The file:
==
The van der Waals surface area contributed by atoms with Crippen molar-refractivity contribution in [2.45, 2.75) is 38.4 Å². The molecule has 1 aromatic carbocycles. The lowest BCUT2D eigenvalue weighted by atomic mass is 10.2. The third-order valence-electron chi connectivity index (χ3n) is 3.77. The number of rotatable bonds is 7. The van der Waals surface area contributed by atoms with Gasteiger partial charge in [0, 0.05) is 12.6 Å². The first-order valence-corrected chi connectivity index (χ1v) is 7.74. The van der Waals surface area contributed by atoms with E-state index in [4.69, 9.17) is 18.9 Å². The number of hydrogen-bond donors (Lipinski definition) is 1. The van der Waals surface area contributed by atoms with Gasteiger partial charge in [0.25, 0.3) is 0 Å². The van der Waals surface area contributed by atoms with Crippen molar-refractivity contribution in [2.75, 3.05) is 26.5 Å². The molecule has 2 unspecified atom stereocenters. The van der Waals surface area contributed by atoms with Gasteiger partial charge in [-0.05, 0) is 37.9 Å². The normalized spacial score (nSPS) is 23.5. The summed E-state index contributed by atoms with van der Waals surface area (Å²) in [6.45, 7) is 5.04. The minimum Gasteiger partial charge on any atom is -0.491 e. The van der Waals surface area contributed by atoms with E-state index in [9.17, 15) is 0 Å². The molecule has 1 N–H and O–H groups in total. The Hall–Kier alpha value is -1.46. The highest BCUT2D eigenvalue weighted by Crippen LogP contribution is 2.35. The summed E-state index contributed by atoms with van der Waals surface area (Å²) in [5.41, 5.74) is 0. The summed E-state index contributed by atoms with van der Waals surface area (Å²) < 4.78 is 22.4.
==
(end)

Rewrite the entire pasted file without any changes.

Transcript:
The van der Waals surface area contributed by atoms with Crippen molar-refractivity contribution in [2.45, 2.75) is 38.4 Å². The molecule has 1 aromatic carbocycles. The lowest BCUT2D eigenvalue weighted by atomic mass is 10.2. The third-order valence-electron chi connectivity index (χ3n) is 3.77. The number of rotatable bonds is 7. The van der Waals surface area contributed by atoms with Gasteiger partial charge in [0, 0.05) is 12.6 Å². The first-order valence-corrected chi connectivity index (χ1v) is 7.74. The van der Waals surface area contributed by atoms with E-state index in [4.69, 9.17) is 18.9 Å². The number of hydrogen-bond donors (Lipinski definition) is 1. The van der Waals surface area contributed by atoms with Gasteiger partial charge in [0.25, 0.3) is 0 Å². The van der Waals surface area contributed by atoms with Crippen molar-refractivity contribution in [2.75, 3.05) is 26.5 Å². The molecule has 2 unspecified atom stereocenters. The van der Waals surface area contributed by atoms with Gasteiger partial charge in [-0.05, 0) is 37.9 Å². The normalized spacial score (nSPS) is 23.5. The summed E-state index contributed by atoms with van der Waals surface area (Å²) in [6.45, 7) is 5.04. The minimum Gasteiger partial charge on any atom is -0.491 e. The van der Waals surface area contributed by atoms with E-state index in [9.17, 15) is 0 Å². The molecule has 1 N–H and O–H groups in total. The Hall–Kier alpha value is -1.46. The highest BCUT2D eigenvalue weighted by Crippen LogP contribution is 2.35. The summed E-state index contributed by atoms with van der Waals surface area (Å²) in [5.41, 5.74) is 0. The summed E-state index contributed by atoms with van der Waals surface area (Å²) < 4.78 is 22.4.